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Bisexuality / Religion

The Sacrament of Queer Confession

"It conditioned me to value the opinions of men; Padre, Hijo, y Espíritu Santo"

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Written by Yesenia Guadalupe Berrios.

Photo by Francisco J. Ojeda.

My upbringing in Catholicism failed me. The expectation that I should believe and follow rules without question (and often without explanation) did not serve me. Rather, it conditioned me to value the opinions of men; Padre, Hijo, y Espíritu Santo, above my own voice and intuition.

Catholicism taught me to fear my own queerness. Y hasta el sol de hoy desire and tension fight inside my body, my muscles contracting in reaction to years of suppressing my desires, of erasing and rewriting, of not allowing myself pleasure or release. The psychological trauma inflicted on queer children in churches is criminal. Desire was a temptation of the Devil, Eve’s disobedience brought shame to the Earth, María was a virgin chosen by God, and her purity made her womb a sacred and worthy vessel of the son

I didn’t want to repent. I didn’t want to be forgiven or absolved of my “sins”, I needed to be celebrated in my truth but I never was.

Nevermind what desire looked or felt like in my body, it was only allowed in marriage and marriage was only between a man and a woman. I learned what people and relationships were okay to pursue and if my feelings weren’t in alignment with these rules, I hid or rejected them, passing along my shame like a virus. That wasn’t its intention. I’m told the church sought out to teach me love, but with its doctrine on what is and is not “acceptable” the impact of its teachings strayed far from the mark. I didn’t want to repent. I didn’t want to be forgiven or absolved of my “sins”, I needed to be celebrated in my truth but I never was.As a first-generation, brown, fat, feminine child in amerika, I craved the approval of my parents and community, but I didn’t feel like I belonged anywhere. Not quite a fiercely Catholic Nicaragüense, but not fully “amerikan” either. “Where are you really from?” folks asked. So I adapted as best I could, even if it meant burying the most special parts of myself. Sure I liked girls, but I also liked boys, why not just lean into the acceptable option? If I could go to church and pray and play the part, I was safe; but all that did was convince me that my whole being was “too much”. Church is where I learned to shrink myself to fit into a mold that was always too small for all of me.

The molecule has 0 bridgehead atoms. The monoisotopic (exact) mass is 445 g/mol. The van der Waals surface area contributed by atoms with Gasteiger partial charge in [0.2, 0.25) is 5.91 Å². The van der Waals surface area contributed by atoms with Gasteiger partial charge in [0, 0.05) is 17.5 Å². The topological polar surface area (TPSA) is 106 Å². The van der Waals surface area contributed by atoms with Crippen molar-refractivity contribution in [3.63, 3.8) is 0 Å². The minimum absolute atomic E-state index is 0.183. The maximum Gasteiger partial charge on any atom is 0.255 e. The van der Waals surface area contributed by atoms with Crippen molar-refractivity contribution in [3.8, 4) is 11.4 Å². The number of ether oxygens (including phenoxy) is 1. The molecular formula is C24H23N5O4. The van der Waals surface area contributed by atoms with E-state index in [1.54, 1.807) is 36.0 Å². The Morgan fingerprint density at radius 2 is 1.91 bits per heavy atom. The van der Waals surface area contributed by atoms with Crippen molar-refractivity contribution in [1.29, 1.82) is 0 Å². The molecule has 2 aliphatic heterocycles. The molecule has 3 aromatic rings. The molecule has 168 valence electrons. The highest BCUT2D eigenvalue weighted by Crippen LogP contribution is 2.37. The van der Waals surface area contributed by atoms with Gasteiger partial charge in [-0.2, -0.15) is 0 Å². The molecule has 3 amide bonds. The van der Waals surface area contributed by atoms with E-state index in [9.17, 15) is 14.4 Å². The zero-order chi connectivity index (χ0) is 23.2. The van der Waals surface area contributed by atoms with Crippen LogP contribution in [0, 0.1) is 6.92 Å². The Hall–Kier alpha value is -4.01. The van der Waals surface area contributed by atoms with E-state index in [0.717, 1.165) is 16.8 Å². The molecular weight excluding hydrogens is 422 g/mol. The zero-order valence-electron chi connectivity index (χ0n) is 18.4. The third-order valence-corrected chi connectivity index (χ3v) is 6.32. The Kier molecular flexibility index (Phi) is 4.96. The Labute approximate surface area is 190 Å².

The first time I experienced queer joy it happened on a dance floor and came draped in deep cocoa skin. We were children, but he already knew.